With all the media outlets out at the Atlantic Health Jets Training Center today, you'll be sure to get all the "stats" and expert analysis on every Sanchez throw. But the media will only be allowed to watch roughly half of Sanchez's throws this spring and the people who will best judge his development are the coaching staff and his teammates.

"It's too early to tell," Leonhard said of what he sees in the young QB. "You can tell he's got an arm. He has the physical ability to be a great quarterback. It takes a little time. You'll learn more once he gets in different situations, which they'll put him in this entire off-season. Physically he's more than capable of being a great quarterback. We just have to work on the mental side."

Scott also thinks Sanchez needs work on his wardrobe. He wasn't terribly impressed with the rookie's "Built for the Beach" feature in GQ.

"Some of the things that are cool in L.A. really don't translate to the East Coast. We have to get him some Tims [Timberlands] and a polo. You can't be coming with the belly shirts and all that stuff," said the hard-hitting 'backer. "I'd do a polo shirt, but he has to realize he has creative control about what he puts on. There isn't anybody controlling what he puts on. Lesson number one is men don't wear white jeans. White linen pants are cool — white jeans not so hot."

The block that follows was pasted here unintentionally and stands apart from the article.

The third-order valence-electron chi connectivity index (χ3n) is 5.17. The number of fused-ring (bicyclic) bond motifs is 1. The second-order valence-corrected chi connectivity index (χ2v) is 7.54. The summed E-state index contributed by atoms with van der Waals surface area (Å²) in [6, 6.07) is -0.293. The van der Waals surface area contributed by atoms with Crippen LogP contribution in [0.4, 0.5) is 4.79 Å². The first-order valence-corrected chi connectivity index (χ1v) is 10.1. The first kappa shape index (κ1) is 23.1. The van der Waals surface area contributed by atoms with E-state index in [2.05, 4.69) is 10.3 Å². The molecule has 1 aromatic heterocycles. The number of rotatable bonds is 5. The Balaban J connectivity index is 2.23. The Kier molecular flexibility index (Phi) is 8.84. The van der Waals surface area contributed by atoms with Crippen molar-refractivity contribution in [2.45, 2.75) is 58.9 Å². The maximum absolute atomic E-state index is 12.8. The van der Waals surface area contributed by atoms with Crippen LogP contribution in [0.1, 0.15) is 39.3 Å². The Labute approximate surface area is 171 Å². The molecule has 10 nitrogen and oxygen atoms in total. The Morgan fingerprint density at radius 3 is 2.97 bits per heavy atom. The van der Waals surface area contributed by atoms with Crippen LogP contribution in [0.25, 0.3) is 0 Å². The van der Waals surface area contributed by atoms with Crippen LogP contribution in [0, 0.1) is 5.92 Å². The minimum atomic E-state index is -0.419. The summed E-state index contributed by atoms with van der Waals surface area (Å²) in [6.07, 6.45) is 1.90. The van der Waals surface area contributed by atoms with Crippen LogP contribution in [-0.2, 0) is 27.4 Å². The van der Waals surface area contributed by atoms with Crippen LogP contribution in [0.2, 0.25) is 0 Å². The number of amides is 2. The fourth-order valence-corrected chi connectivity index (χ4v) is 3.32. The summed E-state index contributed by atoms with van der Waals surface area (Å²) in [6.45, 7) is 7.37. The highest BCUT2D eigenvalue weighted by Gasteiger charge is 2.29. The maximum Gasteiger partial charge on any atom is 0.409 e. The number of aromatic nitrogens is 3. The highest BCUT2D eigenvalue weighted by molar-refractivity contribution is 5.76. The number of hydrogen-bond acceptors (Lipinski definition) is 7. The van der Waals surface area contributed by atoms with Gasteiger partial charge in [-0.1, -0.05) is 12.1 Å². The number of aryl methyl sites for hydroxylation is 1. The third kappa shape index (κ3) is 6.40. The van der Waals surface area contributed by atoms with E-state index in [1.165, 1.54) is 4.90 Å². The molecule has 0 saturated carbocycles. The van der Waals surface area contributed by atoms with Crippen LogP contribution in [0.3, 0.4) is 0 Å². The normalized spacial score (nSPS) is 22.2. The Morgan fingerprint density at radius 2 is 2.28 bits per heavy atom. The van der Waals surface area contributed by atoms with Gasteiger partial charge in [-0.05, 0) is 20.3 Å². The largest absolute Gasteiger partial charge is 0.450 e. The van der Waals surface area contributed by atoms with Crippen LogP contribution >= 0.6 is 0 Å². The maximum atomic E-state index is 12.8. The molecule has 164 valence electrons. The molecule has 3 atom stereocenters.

Rolling with the Punches

As players walked to the locker room early this week, they couldn't help but notice a bare-chested Sanchez photo from the GQ shoot on the videoboards.

"I think he took everything in stride," Scott said. "He understands he is going to get more attention than the other guys and his job is to take some of the attention away from the others and take it himself. I think he has a good personality, a personality that can roll with the punches."

Leonhard also thinks Sanchez has responded well to the trash-talking he's received.

"You can tell he's real light-hearted about it. That's a good thing, that's a good quality," he said. "I saw that in Joe Flacco last year. You can say anything to him and there's no emotions, he's dead-faced. It's good to have an emotional quarterback, but sometimes if they can't control it, it really hurts them. You can tell with Sanchez, he handles it well, he can take it and he's going to try to rise to the occasion."

If Sanchez does eventually earn the starting position, he will inherit as good a situation as you could possibly hope for as a rookie. The Jets already have a solid foundation in place, and head coach Rex Ryan wants to win with a solid defense and an all-weather offense that features the running game.

"If you look at guys like Peyton [Manning] and [John] Elway, those guys didn't really have success early in their careers because they were on bad teams. He comes to a place where we were 9-7 last year and are really a playoff-caliber team," Scott said. " He won't be asked be to be Superman, he won't be asked to make immaculate throws all the time. He just has to play within himself every week as he gets more and more comfortable and try to take it to the next level."